According to Zero Hedge, Home Depot suddenly realized that they were having to hang their business on the millennial generation and few of them knew how to use the products they sell.
While avocado resellers like Whole Foods only have to worry about creating a catchy advertising campaign to attract millennials, Home Depot is in full-on panic mode after realizing that an entire generation of Americans have absolutely no clue how to use their products. As the Wall Street Journal points out, the company has been forced to spend millions to create video tutorials and host in-store classes on how to do everything from using a tape measure to mopping a floor and hammering a nail.As if to underline things, Zero Hedge posts the Home Depot "How to Use a Tape Measure" video. Let me tell you: it's not a new phenomenon. Around 1980, I was running the Quality Assurance department in an electronics factory. I was amazed that adults in my group, 20 or 30-something women for the most part, couldn't read a ruler.
Home Depot's VP of marketing admits she was originally hesitant because she thought some of their videos might be a bit too "condescending" but she quickly learned they were very necessary for our pampered millennials.
In June the company introduced a series of online workshops, including videos on how to use a tape measure and how to hide cords, that were so basic some executives worried they were condescending. “You have to start somewhere,” Mr. Decker says.
Lisa DeStefano, Home Depot vice president of marketing, initially hesitated looking over the list of proposed video lessons, chosen based on high-frequency online search queries. “Were we selling people short? Were these just too obvious?” she says she asked her team. On the tape-measure tutorial, “I said ‘come on, how many things can you say about it?’ ” Ms. DeStefano says.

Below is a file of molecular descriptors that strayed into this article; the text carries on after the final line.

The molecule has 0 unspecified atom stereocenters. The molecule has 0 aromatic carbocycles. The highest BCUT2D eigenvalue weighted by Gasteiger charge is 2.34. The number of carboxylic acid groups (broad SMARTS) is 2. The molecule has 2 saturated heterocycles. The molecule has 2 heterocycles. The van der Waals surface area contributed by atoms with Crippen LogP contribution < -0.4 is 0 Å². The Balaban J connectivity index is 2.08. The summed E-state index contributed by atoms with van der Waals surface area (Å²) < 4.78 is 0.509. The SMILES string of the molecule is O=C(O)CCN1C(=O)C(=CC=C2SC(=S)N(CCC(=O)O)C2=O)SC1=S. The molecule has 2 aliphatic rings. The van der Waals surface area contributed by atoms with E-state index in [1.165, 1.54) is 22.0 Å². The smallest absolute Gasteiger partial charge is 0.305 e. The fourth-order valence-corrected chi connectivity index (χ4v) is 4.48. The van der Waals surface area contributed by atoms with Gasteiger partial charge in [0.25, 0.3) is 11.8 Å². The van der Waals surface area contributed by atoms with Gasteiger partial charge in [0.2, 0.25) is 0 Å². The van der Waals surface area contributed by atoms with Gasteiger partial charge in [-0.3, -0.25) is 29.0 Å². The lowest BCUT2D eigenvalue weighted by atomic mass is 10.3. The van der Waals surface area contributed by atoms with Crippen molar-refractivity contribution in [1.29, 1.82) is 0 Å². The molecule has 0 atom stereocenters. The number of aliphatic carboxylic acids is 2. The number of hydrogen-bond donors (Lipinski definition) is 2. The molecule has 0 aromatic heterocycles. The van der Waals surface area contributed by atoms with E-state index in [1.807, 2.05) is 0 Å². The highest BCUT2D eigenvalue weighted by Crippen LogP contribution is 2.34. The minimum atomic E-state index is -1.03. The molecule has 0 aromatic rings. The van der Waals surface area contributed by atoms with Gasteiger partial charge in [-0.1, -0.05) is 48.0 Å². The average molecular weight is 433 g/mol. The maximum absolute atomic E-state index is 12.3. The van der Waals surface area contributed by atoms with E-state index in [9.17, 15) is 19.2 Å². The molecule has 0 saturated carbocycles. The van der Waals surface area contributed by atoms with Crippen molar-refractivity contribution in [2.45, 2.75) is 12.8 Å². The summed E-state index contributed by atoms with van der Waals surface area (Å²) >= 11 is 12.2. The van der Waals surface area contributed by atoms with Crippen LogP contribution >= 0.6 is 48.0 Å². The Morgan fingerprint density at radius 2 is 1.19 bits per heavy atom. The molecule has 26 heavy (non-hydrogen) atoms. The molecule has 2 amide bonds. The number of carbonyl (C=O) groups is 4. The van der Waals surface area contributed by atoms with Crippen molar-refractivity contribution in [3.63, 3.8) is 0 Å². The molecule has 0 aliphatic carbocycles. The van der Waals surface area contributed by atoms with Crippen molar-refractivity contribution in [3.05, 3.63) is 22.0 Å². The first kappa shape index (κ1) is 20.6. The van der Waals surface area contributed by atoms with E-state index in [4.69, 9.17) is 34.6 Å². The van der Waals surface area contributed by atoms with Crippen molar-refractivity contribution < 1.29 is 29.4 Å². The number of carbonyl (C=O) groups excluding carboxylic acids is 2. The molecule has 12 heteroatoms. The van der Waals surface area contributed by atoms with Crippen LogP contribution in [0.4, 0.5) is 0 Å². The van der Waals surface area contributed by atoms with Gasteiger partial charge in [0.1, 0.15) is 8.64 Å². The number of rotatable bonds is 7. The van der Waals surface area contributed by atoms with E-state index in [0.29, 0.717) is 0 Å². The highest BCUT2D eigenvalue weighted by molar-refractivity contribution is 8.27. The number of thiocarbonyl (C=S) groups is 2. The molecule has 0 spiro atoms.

My first thought when I saw this was, "it can't just be Home Depot; what about all the other companies that cater to Do It Yourself crowd" What about all the companies for home woodworker's tools? What about the tool importers? Sure enough, they report that Scotts Miracle-Gro Co. has started offering gardening lessons for young homeowners that cover basic tips—really, really basic—like making sure sunlight can reach plants.
Companies such as Scotts, Home Depot Inc., Procter & Gamble Co. , Williams-Sonoma Inc.’s West Elm and the Sherwin-Williams Co. are hosting classes and online tutorials to teach such basic skills as how to mow the lawn, use a tape measure, mop a floor, hammer a nail and pick a paint color.To be honest, this doesn't seem like that big of a difference. For a long time, up until about '09, Home Depot's slogan was, "you can do it, we can help" and they regularly had classes in how to build a deck or put down ceramic tiles. It seems they're starting a bit lower on the skills ladder, but they've always been in the business of helping the average guy buy their products.
Where I planned for this at the start is how we as people who do things can help. Whether you're repairing your own car's - or lawn mower's - engine, pouring your own concrete, building a backyard deck, welding, or repairing household appliances, you know more than someone who knows nothing about it. We can help teach. Zero Hedge linked to an older article on their site full of ideas for things to learn. I bet between us we've got it covered.